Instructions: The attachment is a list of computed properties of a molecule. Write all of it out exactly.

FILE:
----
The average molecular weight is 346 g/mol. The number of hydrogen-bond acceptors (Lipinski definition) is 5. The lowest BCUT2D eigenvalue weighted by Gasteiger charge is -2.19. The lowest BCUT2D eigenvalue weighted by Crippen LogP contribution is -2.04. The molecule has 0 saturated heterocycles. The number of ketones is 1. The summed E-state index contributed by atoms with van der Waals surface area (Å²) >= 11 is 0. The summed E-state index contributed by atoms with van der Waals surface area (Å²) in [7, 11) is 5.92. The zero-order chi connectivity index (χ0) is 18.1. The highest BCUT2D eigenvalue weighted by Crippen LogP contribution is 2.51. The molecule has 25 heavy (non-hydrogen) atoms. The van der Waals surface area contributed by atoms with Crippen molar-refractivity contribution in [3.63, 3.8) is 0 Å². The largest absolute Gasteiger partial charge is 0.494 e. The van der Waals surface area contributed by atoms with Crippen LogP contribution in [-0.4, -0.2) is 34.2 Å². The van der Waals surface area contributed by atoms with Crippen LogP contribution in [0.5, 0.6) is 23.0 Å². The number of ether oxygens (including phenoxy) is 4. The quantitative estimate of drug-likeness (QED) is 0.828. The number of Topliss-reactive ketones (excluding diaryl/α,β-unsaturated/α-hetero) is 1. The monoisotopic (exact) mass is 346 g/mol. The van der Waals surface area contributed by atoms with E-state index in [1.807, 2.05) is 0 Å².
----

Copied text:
The average molecular weight is 346 g/mol. The number of hydrogen-bond acceptors (Lipinski definition) is 5. The lowest BCUT2D eigenvalue weighted by Gasteiger charge is -2.19. The lowest BCUT2D eigenvalue weighted by Crippen LogP contribution is -2.04. The molecule has 0 saturated heterocycles. The number of ketones is 1. The summed E-state index contributed by atoms with van der Waals surface area (Å²) >= 11 is 0. The summed E-state index contributed by atoms with van der Waals surface area (Å²) in [7, 11) is 5.92. The zero-order chi connectivity index (χ0) is 18.1. The highest BCUT2D eigenvalue weighted by Crippen LogP contribution is 2.51. The molecule has 25 heavy (non-hydrogen) atoms. The van der Waals surface area contributed by atoms with Crippen molar-refractivity contribution in [3.63, 3.8) is 0 Å². The largest absolute Gasteiger partial charge is 0.494 e. The van der Waals surface area contributed by atoms with Crippen LogP contribution in [-0.4, -0.2) is 34.2 Å². The van der Waals surface area contributed by atoms with Crippen LogP contribution in [0.5, 0.6) is 23.0 Å². The number of ether oxygens (including phenoxy) is 4. The quantitative estimate of drug-likeness (QED) is 0.828. The number of Topliss-reactive ketones (excluding diaryl/α,β-unsaturated/α-hetero) is 1. The monoisotopic (exact) mass is 346 g/mol. The van der Waals surface area contributed by atoms with E-state index in [1.807, 2.05) is 0 Å².